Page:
Bread was made from flour that was milled either by wind or water power. In more ancient times grain was ground by hand using circular stones. Different qualities of bread were made, the coarser variety being consumed by poorer people and the finest white flour reserved for high-status individuals. White bread was made from wheat but only the wealthier farmers were able to grow the wheat need to make the finest quality of flour. Rye and barley were more commonly grown to make bread for the peasants, the farming people. If this was in short supply, beans, peas and acorns could be added to bulk it up.

Vegetables

It was common for small-holdings and farms to be situated outside of walled cities, such as Leicester, and the supply of food produced in the more remote rural areas depended on the quality of local roads and the speed with which perishable produce could be brought to the urban markets. Common vegetables included cabbage, root crops, some plants that grew wild in the countryside and some fungi, such as wild mushrooms. Potatoes did not arrive in Britain until after the discovery of the new world, several hundred years after the period being considered here. Beans and peas formed part of the staple diet of soldiers and peasants. In the towns, poorer people might well have bought the equivalent of ‘fast food’ and takeaways which were a feature of Roman life in urban areas. Pulses and root crops were common in the diets of the poorer classes. Peasants ate pottage – a kind of soup or stew made from oats or bran, to which beans or peas and other vegetables and herbs were sometimes added. In winter, turnips or parsnips would be added. Roman soldiers also ate a kind of porridge made from wheat, to which a variety of vegetables might have been added.

Fruit

Apples would be in supply in season and were crushed and the juice was drunk or made into cider. There is evidence that apples grew wild in Britain in the Neolithic period but it was the Romans who first introduced varieties with sweeter and greater taste. After the Roman occupation of Britain, many orchards were abandoned due to invasions by Jutes, Saxons and Danes. Fruit was often dried to increase its shelf life as a way of preserving fruit after its season had passed. Some dried fruit was imported from Europe, such as dates, figs and raisins. Most fruit was cooked, rather than eaten raw; people were discouraged from eating raw fruit and vegetables as these could carry pests and diseases.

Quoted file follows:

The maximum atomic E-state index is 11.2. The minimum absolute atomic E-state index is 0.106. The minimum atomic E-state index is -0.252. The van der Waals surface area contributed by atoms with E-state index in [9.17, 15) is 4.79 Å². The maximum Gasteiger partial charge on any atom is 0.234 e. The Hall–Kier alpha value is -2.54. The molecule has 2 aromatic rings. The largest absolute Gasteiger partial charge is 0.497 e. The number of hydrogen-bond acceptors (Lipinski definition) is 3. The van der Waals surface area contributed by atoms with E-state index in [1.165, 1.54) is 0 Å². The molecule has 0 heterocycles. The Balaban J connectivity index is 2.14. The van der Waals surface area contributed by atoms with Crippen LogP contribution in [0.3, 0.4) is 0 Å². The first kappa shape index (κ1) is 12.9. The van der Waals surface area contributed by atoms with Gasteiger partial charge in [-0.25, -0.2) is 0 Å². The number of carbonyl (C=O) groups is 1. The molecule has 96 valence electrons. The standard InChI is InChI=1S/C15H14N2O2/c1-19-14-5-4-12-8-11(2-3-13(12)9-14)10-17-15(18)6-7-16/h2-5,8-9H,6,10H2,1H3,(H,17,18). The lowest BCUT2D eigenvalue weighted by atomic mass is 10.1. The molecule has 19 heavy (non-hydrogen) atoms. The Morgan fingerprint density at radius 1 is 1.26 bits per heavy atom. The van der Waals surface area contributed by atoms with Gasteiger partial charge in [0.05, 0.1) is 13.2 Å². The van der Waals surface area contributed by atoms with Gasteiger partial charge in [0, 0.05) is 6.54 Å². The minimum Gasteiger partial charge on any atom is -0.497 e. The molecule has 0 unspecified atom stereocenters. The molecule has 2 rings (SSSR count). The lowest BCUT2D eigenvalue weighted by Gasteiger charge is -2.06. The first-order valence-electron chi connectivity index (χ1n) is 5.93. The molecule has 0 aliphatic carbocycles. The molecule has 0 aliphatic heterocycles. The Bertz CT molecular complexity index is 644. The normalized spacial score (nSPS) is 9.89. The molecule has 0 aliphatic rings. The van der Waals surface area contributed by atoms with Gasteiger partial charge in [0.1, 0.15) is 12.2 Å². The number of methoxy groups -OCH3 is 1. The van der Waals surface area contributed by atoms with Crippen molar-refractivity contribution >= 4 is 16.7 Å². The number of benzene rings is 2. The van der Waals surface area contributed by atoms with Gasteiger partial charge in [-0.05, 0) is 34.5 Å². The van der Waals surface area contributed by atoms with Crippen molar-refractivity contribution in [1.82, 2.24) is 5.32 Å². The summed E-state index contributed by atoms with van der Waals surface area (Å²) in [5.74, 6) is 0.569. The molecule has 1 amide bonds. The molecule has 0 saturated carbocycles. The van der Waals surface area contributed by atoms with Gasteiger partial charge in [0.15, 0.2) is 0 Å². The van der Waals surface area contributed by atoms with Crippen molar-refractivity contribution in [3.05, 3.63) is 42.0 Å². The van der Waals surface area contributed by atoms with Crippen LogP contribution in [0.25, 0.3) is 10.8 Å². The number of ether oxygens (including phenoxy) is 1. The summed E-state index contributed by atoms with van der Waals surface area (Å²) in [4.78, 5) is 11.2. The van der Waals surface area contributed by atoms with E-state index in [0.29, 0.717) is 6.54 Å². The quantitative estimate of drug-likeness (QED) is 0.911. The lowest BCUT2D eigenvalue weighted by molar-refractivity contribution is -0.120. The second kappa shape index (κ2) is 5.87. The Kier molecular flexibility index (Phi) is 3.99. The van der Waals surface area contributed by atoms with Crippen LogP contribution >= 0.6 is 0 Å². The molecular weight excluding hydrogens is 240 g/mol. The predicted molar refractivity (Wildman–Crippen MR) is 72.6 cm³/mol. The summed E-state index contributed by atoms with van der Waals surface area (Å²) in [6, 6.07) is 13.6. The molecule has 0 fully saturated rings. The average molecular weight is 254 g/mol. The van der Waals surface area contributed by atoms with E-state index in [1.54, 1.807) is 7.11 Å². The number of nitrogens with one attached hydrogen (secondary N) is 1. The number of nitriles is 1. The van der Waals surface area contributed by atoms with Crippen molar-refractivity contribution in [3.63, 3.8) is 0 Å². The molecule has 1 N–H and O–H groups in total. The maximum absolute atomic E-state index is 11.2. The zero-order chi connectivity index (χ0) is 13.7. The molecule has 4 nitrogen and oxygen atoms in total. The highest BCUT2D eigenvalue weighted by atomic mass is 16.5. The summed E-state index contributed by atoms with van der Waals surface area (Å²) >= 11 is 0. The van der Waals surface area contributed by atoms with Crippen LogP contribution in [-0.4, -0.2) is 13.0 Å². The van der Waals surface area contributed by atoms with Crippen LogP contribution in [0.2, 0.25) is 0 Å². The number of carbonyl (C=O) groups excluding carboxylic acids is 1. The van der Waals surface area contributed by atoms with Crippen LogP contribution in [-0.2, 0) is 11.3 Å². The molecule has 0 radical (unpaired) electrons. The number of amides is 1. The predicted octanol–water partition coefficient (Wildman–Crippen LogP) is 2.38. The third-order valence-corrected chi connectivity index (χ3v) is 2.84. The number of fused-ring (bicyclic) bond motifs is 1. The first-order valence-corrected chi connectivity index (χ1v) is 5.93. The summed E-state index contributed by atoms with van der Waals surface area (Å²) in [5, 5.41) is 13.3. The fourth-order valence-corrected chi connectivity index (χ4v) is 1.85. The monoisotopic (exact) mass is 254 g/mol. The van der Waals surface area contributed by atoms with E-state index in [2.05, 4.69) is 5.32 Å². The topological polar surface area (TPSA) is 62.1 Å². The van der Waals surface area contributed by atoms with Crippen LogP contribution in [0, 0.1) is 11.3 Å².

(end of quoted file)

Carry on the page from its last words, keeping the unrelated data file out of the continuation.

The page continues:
Meat

Cattle were used to pull ploughs, carts or other movable objects. They would not be eaten until they died naturally or their useful working life had come to an end. Pigs could be killed and eaten for their meat. They were cheap because they lived in the woods and found their own food and, unlike cows, did not require to be fed with hay or straw. These were not domesticated pigs but wild boar. In some communities mutton would have been available. Meat was preserved by smoking it. In larger kitchens, joints of meat would have been hung in the chimney so that it would be smoked from the wood fire below. Horse meat would have been consumed in Roman times. Horses however were expensive animals to feed. The capture and slaughtering of animals for cookery and meat consumption depended heavily on the availability of wildlife. Birds, fresh water fish and four-legged wild animals (including Deer and Rabbits)  formed a large part of the meat diet of upper-class people. Alongside wild animals, there was husbandry of deer and pigs in the forests. Only wealthy Romans would have eaten venison and wild boar. The solders ate things like chickens, eggs, apples and olives. Archaeologists have found records of food supplies being ordered for the army. Bread formed part of the staple diet of the Roman soldier. Ovens have been found when excavating forts. Salted bacon was something that soldiers could take with them when going on long marches. Butchered cattle and sheep bones were also  found when excavating Roman forts.